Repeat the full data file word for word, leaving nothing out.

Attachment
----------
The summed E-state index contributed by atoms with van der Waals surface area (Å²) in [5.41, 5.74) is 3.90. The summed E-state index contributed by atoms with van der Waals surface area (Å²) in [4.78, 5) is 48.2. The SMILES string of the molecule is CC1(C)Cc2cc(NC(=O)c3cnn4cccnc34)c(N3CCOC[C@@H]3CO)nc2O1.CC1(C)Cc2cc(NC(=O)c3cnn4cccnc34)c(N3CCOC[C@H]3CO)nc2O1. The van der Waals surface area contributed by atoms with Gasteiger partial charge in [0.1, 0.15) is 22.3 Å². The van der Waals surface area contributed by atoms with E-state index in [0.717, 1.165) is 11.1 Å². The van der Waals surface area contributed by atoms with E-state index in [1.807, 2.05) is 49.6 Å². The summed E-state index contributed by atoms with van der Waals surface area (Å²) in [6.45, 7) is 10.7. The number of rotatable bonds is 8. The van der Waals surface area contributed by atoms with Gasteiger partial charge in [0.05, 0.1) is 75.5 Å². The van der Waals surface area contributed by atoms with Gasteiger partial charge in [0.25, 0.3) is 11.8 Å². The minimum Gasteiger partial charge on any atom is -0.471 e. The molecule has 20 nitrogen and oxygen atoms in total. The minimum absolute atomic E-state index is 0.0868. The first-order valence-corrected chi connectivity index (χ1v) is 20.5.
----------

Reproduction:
The summed E-state index contributed by atoms with van der Waals surface area (Å²) in [5.41, 5.74) is 3.90. The summed E-state index contributed by atoms with van der Waals surface area (Å²) in [4.78, 5) is 48.2. The SMILES string of the molecule is CC1(C)Cc2cc(NC(=O)c3cnn4cccnc34)c(N3CCOC[C@@H]3CO)nc2O1.CC1(C)Cc2cc(NC(=O)c3cnn4cccnc34)c(N3CCOC[C@H]3CO)nc2O1. The van der Waals surface area contributed by atoms with Gasteiger partial charge in [0.1, 0.15) is 22.3 Å². The van der Waals surface area contributed by atoms with E-state index in [0.717, 1.165) is 11.1 Å². The van der Waals surface area contributed by atoms with E-state index in [1.807, 2.05) is 49.6 Å². The summed E-state index contributed by atoms with van der Waals surface area (Å²) in [6.45, 7) is 10.7. The number of rotatable bonds is 8. The van der Waals surface area contributed by atoms with Gasteiger partial charge in [0.05, 0.1) is 75.5 Å². The van der Waals surface area contributed by atoms with Gasteiger partial charge in [0.25, 0.3) is 11.8 Å². The minimum Gasteiger partial charge on any atom is -0.471 e. The molecule has 20 nitrogen and oxygen atoms in total. The minimum absolute atomic E-state index is 0.0868. The first-order valence-corrected chi connectivity index (χ1v) is 20.5.